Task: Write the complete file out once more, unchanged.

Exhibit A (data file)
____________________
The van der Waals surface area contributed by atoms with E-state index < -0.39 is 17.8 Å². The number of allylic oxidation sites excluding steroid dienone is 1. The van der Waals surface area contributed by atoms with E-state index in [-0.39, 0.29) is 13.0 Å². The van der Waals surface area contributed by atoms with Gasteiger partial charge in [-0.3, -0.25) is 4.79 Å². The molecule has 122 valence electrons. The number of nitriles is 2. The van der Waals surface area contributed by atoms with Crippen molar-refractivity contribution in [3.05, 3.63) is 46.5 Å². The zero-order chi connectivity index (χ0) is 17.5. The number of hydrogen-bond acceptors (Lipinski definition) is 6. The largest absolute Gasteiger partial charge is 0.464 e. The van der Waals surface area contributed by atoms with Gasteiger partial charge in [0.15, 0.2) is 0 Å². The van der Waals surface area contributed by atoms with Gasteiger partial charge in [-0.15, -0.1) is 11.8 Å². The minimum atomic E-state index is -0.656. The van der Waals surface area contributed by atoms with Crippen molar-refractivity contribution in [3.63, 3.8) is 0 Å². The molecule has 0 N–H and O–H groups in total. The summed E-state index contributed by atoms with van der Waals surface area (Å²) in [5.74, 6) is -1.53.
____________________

The van der Waals surface area contributed by atoms with E-state index < -0.39 is 17.8 Å². The number of allylic oxidation sites excluding steroid dienone is 1. The van der Waals surface area contributed by atoms with E-state index in [-0.39, 0.29) is 13.0 Å². The van der Waals surface area contributed by atoms with Gasteiger partial charge in [-0.3, -0.25) is 4.79 Å². The molecule has 122 valence electrons. The number of nitriles is 2. The van der Waals surface area contributed by atoms with Crippen molar-refractivity contribution in [3.05, 3.63) is 46.5 Å². The zero-order chi connectivity index (χ0) is 17.5. The number of hydrogen-bond acceptors (Lipinski definition) is 6. The largest absolute Gasteiger partial charge is 0.464 e. The van der Waals surface area contributed by atoms with Gasteiger partial charge in [0.15, 0.2) is 0 Å². The van der Waals surface area contributed by atoms with Gasteiger partial charge in [-0.15, -0.1) is 11.8 Å². The minimum atomic E-state index is -0.656. The van der Waals surface area contributed by atoms with Crippen molar-refractivity contribution in [3.63, 3.8) is 0 Å². The molecule has 0 N–H and O–H groups in total. The summed E-state index contributed by atoms with van der Waals surface area (Å²) in [5.74, 6) is -1.53.